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Financial Storm Hits Young Millionaires



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By : Larry Burke    99 or more times read
Baby boomers who became millionaires during the advent of the 21st century had looked forward to early retirement even though they were only in their late 40's and early 50's. But those plans have been blown to dust by the financial storm sweeping the country… the worst man-made disaster of our lifetimes.

Their stock options are underwater and their retirement accounts are cut in half at the same time they're saddled with jumbo mortgages. In the San Francisco area, their multimillion dollar homes scattered among the bright green hills can't be sold because most of the buyers are downsizing. Reluctant to downsize, even though their 5000 square foot super-sized "Mac Mansions" are ridiculously spacious for two people, they' re determined to hunker down and wait out the storm.

Retirement in Maui, Aspen or La Jolla seems a distant dream. If the downturn continues and housing values and stocks rot, retirement will become even more difficult. Mark Robinson, 50, Sr. Vice President at Colliers said, "business has never been so slow in my 20 years in the industry… and I planned to retire this year." But he expects the recession to pass relatively quickly. His younger work mates also seem to have the attitude to hunker down and wait it out. Few are old enough to remember the deep recession of 1982.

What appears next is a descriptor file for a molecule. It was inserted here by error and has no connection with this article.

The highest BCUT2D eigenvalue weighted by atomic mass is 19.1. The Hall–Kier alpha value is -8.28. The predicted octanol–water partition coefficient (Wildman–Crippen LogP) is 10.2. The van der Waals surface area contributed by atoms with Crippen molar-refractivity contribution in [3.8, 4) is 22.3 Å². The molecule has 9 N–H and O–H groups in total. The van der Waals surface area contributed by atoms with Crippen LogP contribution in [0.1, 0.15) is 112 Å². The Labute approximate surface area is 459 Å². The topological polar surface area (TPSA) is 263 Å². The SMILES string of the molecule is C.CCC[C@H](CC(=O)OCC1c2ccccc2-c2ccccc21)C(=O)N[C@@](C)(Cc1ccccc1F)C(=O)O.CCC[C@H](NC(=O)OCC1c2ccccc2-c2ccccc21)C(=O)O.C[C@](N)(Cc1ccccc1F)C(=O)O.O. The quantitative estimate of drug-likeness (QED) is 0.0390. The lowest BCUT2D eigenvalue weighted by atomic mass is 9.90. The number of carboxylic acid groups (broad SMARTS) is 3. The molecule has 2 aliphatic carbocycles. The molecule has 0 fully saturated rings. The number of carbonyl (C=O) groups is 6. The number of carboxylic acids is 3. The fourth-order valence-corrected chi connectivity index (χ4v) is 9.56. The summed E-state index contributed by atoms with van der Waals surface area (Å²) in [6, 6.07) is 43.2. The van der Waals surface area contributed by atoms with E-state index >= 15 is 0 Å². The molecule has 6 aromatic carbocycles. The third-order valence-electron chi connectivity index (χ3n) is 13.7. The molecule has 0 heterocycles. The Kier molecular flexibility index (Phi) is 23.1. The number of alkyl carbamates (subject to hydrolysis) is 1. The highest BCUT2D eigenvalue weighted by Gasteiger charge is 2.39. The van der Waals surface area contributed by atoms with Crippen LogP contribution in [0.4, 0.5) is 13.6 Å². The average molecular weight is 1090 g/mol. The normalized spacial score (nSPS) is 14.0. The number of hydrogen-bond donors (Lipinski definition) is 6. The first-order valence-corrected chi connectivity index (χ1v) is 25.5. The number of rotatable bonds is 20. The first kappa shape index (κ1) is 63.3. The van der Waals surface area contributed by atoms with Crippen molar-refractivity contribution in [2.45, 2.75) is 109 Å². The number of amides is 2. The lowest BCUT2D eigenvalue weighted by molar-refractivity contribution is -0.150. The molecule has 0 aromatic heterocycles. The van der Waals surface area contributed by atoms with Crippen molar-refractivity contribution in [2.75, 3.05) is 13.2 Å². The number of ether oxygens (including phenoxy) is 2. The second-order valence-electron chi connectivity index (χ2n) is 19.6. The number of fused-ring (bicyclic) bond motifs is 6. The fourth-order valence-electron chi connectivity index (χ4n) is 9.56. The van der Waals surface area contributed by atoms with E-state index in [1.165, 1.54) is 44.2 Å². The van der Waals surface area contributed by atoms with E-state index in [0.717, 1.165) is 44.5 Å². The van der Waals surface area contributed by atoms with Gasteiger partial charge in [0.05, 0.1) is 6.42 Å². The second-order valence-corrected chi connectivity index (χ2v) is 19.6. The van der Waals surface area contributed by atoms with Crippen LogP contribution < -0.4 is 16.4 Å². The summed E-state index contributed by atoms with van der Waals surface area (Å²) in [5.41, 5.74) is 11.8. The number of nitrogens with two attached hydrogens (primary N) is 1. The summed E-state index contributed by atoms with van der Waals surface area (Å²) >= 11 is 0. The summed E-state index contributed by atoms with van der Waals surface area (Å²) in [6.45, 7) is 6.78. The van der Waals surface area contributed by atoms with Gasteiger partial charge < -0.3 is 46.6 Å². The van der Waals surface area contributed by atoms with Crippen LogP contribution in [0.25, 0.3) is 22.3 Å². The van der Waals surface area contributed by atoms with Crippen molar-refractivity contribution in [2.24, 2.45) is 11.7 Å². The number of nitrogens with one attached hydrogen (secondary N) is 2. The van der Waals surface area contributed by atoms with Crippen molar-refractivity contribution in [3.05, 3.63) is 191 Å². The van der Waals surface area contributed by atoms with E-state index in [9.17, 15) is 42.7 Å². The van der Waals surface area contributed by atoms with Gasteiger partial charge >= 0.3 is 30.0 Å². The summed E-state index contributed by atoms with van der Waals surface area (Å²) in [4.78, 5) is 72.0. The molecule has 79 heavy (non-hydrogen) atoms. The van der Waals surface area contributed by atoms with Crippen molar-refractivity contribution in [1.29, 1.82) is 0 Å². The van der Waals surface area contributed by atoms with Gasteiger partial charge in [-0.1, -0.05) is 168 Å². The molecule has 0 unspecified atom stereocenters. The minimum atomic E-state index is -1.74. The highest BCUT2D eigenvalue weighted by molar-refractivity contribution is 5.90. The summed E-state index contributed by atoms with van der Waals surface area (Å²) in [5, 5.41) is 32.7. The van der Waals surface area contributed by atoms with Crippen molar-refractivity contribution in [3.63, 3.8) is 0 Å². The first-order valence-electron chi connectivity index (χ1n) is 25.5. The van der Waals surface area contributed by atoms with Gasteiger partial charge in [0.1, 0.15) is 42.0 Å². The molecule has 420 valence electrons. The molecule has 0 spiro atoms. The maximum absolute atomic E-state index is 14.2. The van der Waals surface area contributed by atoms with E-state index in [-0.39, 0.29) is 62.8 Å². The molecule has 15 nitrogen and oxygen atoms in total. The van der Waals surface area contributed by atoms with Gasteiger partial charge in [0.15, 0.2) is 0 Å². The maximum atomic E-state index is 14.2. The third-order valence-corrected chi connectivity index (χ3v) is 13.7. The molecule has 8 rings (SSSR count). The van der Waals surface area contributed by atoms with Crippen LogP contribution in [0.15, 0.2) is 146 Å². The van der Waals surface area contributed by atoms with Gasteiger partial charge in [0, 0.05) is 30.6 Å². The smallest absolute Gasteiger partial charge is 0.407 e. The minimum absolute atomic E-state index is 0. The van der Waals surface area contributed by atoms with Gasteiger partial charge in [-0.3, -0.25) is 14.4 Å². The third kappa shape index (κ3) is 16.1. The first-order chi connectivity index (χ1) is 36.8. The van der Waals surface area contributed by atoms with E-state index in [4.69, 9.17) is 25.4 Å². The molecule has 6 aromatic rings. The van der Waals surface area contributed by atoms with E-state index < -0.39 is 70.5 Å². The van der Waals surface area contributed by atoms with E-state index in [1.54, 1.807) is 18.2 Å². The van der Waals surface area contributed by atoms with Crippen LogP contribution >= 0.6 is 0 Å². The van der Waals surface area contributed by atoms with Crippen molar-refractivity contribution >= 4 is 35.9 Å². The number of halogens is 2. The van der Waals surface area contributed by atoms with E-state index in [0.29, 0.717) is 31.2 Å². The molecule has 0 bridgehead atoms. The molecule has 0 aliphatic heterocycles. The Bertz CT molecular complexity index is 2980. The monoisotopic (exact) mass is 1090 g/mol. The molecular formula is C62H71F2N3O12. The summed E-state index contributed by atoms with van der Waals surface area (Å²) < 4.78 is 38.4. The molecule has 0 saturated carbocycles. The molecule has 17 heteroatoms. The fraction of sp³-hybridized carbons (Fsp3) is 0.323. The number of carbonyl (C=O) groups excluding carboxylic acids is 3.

Ben Hull, 50, ex-Microsoft director and independent consultant explained, "I lost 30 percent of my portfolio but I still have some cash and I'm going to invest along side Warren Buffet." Mr. Hull believes that the Dow will stay above 8000 and the market will rally due to interest cuts, fiscal programs and a new proactive Administration. He remembers the 1982 recession but he is counting on a sharp, sweet recession that recovers in several months… not years. Mr. Hull's youngest is a year away from college and he hopes to downsize soon and retire in a warmer climate like Hawaii.

Ken Lloyd, 47, Vice President at Morgan Stanley said, "I never imagined a financial Armageddon would happen in my lifetime and I think the forces of evil are winning." He recently bought his retirement home, a 100 year old Craftsman, in San Diego and wonders how he's going to pay for it. He ponders out loud how many companies will approach flat-line before it's all over. In a protracted recession only the companies with strong brands and lots of cash on their balance sheets will have sustainability.

Some experts believe that there is a 20-25 percent decrease in the stock market left to go. The government can cut interest rates and spend money on bailouts and stimulus packages but at what point do they stop. The financial crisis could spread to the nation's balance sheet. People could lose confidence in the Administration because they are worried about the size of the debt and how the money is being spent. This could cause a further cut back in consumer spending which will hurt industry and induce another round of layoffs.

If unemployment spikes and clobbers white collar workers in places like Silicon Valley; foreclosures will spread to more affluent areas and this time it could be the newly minted millionaires contemplating their futures. Retirement could be the last of their worries.
Lawrence K. Burke is a Principal of The Makena Group Sustainability Consultants and holds an MBA from Harvard University. He is publisher of the popular Green Maui Guide. He is a green consultant, sustainability consultant at Maui Hawaai.

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